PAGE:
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The effect of physical adsorption on the capacitance of activated carbon electrodes

Tolman, Nathan L., Mukai, Jason M., Wang, Shuqing, Zito, Alessandra, Luo, Tianyi, Liu, Haitao
Carbon 2019 v.150 pp. 334-339
acetone, activated carbon, adsorption, capacitance, carbon electrodes, chloroform, cleaning, electrolytes, ethanol, research and development, solvents, toluene, vapors, volatile organic compounds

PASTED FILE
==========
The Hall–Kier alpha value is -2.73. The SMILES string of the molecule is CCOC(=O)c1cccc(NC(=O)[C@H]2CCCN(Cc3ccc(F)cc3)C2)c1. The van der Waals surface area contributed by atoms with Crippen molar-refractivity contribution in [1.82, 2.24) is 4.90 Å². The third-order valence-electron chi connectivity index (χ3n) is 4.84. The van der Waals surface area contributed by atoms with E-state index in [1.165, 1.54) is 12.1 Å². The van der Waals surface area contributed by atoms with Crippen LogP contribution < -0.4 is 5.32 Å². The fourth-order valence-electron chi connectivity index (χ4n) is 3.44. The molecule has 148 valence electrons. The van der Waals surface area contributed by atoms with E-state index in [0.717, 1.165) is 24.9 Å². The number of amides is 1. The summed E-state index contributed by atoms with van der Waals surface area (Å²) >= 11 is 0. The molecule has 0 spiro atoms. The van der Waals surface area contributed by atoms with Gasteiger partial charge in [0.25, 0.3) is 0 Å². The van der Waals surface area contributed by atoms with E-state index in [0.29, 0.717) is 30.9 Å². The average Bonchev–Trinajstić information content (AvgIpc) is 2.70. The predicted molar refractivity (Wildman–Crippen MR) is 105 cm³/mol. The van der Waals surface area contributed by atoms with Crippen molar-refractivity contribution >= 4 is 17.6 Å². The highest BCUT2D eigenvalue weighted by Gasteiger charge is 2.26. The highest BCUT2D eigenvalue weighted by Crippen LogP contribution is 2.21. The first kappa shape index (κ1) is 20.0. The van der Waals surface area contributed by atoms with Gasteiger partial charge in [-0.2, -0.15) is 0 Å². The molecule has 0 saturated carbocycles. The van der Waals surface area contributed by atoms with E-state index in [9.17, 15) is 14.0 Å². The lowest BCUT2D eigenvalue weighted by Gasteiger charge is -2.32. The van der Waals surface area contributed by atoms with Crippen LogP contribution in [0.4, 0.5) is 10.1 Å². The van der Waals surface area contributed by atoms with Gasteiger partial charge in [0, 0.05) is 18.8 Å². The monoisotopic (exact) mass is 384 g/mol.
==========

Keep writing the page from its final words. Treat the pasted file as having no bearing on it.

This work reports the effect of physisorption of organic compounds on the double layer capacitance of activated carbon electrodes. Exposure of activated carbon electrodes to toluene or chloroform vapor for less than 10 minutes resulted in a capacitance loss of 77% and 84%, respectively. Even adsorbates, such as acetone and ethanol, miscible with the aqueous Li2SO4 electrolyte caused 20–30% losses in capacitance. It was also found that there was an adsorbate size dependence: above a certain threshold, a larger adsorbate could have more than twice the impact on capacitance than a slightly smaller one. The results were consistent with the hypothesis that volatile organic contaminants (VOC) block access of the aqueous electrolyte to the carbon electrode surface. Porous activated carbon is currently the material of choice for supercapacitor electrodes in both research laboratories and commercial supercapacitor applications. These facilities also often house and use many volatile organic solvents either for research and development or simply for cleaning purposes. Because of this, our work has significant implications to the research and development of carbon-based supercapacitors.